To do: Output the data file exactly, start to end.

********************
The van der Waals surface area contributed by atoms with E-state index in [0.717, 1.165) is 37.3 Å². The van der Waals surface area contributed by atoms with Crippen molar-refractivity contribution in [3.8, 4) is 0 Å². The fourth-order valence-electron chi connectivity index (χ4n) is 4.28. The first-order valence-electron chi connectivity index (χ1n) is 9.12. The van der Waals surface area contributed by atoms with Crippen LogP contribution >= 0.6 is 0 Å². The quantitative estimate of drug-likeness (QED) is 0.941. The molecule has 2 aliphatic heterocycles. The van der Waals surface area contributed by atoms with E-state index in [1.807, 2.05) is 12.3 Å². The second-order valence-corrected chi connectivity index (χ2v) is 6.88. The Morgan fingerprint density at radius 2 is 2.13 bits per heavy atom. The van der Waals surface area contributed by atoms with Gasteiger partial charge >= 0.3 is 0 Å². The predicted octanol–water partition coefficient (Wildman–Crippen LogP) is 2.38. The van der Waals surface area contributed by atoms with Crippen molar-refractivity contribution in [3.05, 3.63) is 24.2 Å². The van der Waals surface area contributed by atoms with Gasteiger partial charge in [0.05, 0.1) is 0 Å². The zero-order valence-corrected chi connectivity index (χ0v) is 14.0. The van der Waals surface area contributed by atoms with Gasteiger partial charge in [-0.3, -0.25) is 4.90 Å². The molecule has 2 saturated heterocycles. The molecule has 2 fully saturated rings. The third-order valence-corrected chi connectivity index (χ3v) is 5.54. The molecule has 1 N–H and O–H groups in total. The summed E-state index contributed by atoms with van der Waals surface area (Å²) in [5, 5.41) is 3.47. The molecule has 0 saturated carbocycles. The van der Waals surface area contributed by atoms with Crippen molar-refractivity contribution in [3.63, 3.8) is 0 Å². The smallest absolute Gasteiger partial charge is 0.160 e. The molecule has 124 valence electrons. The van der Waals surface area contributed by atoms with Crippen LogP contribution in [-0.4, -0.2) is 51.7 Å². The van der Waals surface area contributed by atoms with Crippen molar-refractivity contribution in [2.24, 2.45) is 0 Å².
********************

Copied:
The van der Waals surface area contributed by atoms with E-state index in [0.717, 1.165) is 37.3 Å². The van der Waals surface area contributed by atoms with Crippen molar-refractivity contribution in [3.8, 4) is 0 Å². The fourth-order valence-electron chi connectivity index (χ4n) is 4.28. The first-order valence-electron chi connectivity index (χ1n) is 9.12. The van der Waals surface area contributed by atoms with Crippen LogP contribution >= 0.6 is 0 Å². The quantitative estimate of drug-likeness (QED) is 0.941. The molecule has 2 aliphatic heterocycles. The van der Waals surface area contributed by atoms with E-state index in [1.807, 2.05) is 12.3 Å². The second-order valence-corrected chi connectivity index (χ2v) is 6.88. The Morgan fingerprint density at radius 2 is 2.13 bits per heavy atom. The van der Waals surface area contributed by atoms with Gasteiger partial charge >= 0.3 is 0 Å². The predicted octanol–water partition coefficient (Wildman–Crippen LogP) is 2.38. The van der Waals surface area contributed by atoms with Crippen molar-refractivity contribution in [3.05, 3.63) is 24.2 Å². The van der Waals surface area contributed by atoms with Gasteiger partial charge in [0.05, 0.1) is 0 Å². The zero-order valence-corrected chi connectivity index (χ0v) is 14.0. The van der Waals surface area contributed by atoms with Gasteiger partial charge in [-0.3, -0.25) is 4.90 Å². The molecule has 2 saturated heterocycles. The molecule has 2 fully saturated rings. The third-order valence-corrected chi connectivity index (χ3v) is 5.54. The molecule has 1 N–H and O–H groups in total. The summed E-state index contributed by atoms with van der Waals surface area (Å²) in [5, 5.41) is 3.47. The molecule has 0 saturated carbocycles. The van der Waals surface area contributed by atoms with Crippen molar-refractivity contribution in [3.63, 3.8) is 0 Å². The smallest absolute Gasteiger partial charge is 0.160 e. The molecule has 124 valence electrons. The van der Waals surface area contributed by atoms with Crippen LogP contribution in [-0.4, -0.2) is 51.7 Å². The van der Waals surface area contributed by atoms with Crippen molar-refractivity contribution in [2.24, 2.45) is 0 Å².